I was a member of the autumn brigade—every year I returned to school in September. So, too, the major changes in my recovery happened in the fall. Year three began with a move to an apartment program—the next highest level in the residential system. With this new habitat came certain freedoms: I no longer had a curfew, saw a counselor only once a week, and shopped for groceries on my own. I lived with one roommate on the 11th floor of a housing project whose hallways were littered with crack vials. Hey, at the time it was a step up!
Shortly after I moved in, the New York State agency that helped people with disabilities find work—known as OVR at the time—sent me to the International Center for the Disabled (ICD) for three weeks of testing. They accepted me into their six-month clerical training program. Work as a secretary was a far cry from the coveted magazine editor positions I once pursued as an English major, but I knew it was my ticket out of the mental health system.
No longer attending the day program, I commuted into the City five days a week to attend classes in business math, typing, filing and word processing. To celebrate this small victory, I bought a black vinyl messenger bag to carry my journal, a packed lunch, and Sony Walkman.
Life was good, very good. As I made my way in the world, I started to hook up with friends I’d met at the halfway house who were also branching out. Margot—a dynamic free spirit with bipolar—would go with me on non-alcoholic pub crawls in search of the perfect key lime pie and potential boyfriends. On such weekend duets in the City I saw what it was like out there, and I hungered to fully integrate into society. I wanted the whole deal: a job, a car, and an apartment—all markers of success.
At this stage in my recovery, I continued to see my doctor and my therapist, and made trips home to visit my family. Throughout the winter and into the spring, I attended the training. In June, I got an internship at McGraw-Hill, and after that I started to go on job interviews.
Year Three: Flowering Self-Expression is indeed the time to start moving outside of our limitations. I went shopping for career clothes with one of the female counselors, and built a wardrobe that would take me places. To boost my mood, I went to a department store makeup counter and treated myself to a lipstick. I wore it religiously. It was something of a good luck charm. I was wearing it on the interview that lead to my first job offer.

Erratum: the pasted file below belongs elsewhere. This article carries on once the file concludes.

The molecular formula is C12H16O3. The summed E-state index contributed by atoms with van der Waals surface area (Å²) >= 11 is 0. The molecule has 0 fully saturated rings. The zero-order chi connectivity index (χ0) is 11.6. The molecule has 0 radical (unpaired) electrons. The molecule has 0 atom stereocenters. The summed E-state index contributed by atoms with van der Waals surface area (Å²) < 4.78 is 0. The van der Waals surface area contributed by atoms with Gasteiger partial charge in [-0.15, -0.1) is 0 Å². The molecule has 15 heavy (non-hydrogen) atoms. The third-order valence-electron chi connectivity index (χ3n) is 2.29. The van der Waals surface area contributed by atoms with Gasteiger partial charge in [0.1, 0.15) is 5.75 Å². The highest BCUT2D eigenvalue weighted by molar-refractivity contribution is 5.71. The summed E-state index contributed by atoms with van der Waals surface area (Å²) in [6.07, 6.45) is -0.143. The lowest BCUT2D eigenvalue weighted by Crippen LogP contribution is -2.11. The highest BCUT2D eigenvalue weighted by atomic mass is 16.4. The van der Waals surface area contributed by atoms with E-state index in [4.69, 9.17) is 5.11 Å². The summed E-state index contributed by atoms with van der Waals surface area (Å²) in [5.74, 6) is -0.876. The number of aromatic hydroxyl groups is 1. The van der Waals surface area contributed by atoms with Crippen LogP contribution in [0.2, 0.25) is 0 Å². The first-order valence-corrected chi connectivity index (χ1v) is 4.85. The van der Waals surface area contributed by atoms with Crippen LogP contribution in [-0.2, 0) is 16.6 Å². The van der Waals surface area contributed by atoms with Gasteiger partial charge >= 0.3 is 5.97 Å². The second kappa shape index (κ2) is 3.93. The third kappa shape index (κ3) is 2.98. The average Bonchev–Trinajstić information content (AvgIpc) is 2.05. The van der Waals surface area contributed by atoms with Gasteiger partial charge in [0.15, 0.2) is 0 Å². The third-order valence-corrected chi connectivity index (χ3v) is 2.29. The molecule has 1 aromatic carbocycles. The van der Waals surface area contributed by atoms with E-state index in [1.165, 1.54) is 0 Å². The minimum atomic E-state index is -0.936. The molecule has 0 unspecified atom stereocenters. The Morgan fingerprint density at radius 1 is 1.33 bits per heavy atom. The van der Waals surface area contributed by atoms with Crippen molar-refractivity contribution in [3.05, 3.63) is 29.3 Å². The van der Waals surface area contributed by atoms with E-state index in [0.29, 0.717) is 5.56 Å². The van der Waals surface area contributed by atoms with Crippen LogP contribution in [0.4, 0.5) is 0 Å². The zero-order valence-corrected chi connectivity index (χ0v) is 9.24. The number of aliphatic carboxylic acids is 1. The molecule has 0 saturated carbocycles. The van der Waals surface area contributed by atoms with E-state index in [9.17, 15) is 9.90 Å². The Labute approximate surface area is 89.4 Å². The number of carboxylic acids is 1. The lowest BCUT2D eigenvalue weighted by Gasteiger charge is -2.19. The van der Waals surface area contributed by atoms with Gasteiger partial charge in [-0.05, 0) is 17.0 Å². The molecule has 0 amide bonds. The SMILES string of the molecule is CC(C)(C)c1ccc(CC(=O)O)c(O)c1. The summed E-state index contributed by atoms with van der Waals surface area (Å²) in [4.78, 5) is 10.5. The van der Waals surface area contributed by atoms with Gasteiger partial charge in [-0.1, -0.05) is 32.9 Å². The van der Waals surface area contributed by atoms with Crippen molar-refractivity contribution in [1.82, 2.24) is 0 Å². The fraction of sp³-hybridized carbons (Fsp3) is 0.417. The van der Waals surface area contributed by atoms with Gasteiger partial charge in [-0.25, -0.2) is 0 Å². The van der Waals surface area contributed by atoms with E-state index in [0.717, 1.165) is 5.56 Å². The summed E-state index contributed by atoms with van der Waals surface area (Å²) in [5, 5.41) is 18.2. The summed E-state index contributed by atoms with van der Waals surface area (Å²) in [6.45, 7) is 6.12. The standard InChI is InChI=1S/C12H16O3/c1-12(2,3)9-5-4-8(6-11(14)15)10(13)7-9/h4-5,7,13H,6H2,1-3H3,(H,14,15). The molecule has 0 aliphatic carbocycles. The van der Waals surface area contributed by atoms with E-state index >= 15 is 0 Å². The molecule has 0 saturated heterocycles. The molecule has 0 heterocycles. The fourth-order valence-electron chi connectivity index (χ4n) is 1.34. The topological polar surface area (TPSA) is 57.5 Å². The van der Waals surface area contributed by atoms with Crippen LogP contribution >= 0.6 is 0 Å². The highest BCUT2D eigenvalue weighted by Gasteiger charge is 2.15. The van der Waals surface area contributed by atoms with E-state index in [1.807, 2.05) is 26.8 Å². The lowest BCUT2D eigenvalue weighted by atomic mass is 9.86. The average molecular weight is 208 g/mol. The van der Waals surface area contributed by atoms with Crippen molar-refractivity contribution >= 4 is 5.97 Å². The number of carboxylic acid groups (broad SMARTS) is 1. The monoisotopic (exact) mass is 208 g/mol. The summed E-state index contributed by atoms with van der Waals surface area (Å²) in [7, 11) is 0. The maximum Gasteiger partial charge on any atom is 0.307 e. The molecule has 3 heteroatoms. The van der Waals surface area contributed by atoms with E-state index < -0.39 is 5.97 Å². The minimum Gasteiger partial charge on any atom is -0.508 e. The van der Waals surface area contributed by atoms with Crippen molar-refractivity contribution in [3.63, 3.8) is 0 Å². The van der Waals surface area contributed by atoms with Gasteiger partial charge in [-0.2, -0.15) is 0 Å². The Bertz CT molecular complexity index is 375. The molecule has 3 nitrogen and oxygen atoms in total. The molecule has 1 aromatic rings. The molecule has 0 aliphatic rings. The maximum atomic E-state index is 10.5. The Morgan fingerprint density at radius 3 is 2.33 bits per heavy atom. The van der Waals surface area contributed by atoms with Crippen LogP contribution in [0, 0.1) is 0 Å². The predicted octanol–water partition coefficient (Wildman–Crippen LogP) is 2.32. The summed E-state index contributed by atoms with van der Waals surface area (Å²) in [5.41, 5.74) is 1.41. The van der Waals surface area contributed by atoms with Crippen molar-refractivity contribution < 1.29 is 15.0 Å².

In August 1990, I started work as the administrative assistant to the director at an insurance brokerage. My life hummed along. I blended in with my blue power suits. I saved money towards the rent and security deposit on a studio.
This was the breaking-away year. I felt good about myself, and thought maybe I didn’t have the illness after all. Was I misdiagnosed? How could I be sick if I could hold a job and the other residents couldn’t? With a laser precision, I focused on my goal of moving out.
In your third year of recovery, consider volunteering, or training for a job or getting part-time work. To feel productive, nothing beats getting up each day and looking forward to going outside and interacting with people.
Enjoy this free-flowing year. Try on for size a new goal or two, and remember to write them down and review them. This could be one of the best times to express yourself fluently. Take healthy risks. Join a support group to get feedback and inspiration.
Right here I’ll say one thing: this 10-Year Recovery Model can be loosely followed. Each moment in our movement towards wellness is fluid and shifting, and can happen sooner or later. I know someone who started volunteering two years after she got sick, and then, armed with this experience, found a job as a peer advocate and today is doing quite well.
Give yourself a generous time frame. You wouldn’t expect to lose 30 lbs. in 30 days if you went on a diet; neither is recovery a quick solution to an illness whose roots most likely go back far before your first hospitalization or breakdown.
Join me in the next blog entry for a look at my fourth year in recovery, and learn why I think it’s a pivotal year for making decisions that could impact your mental health.
Published On: March 12, 2007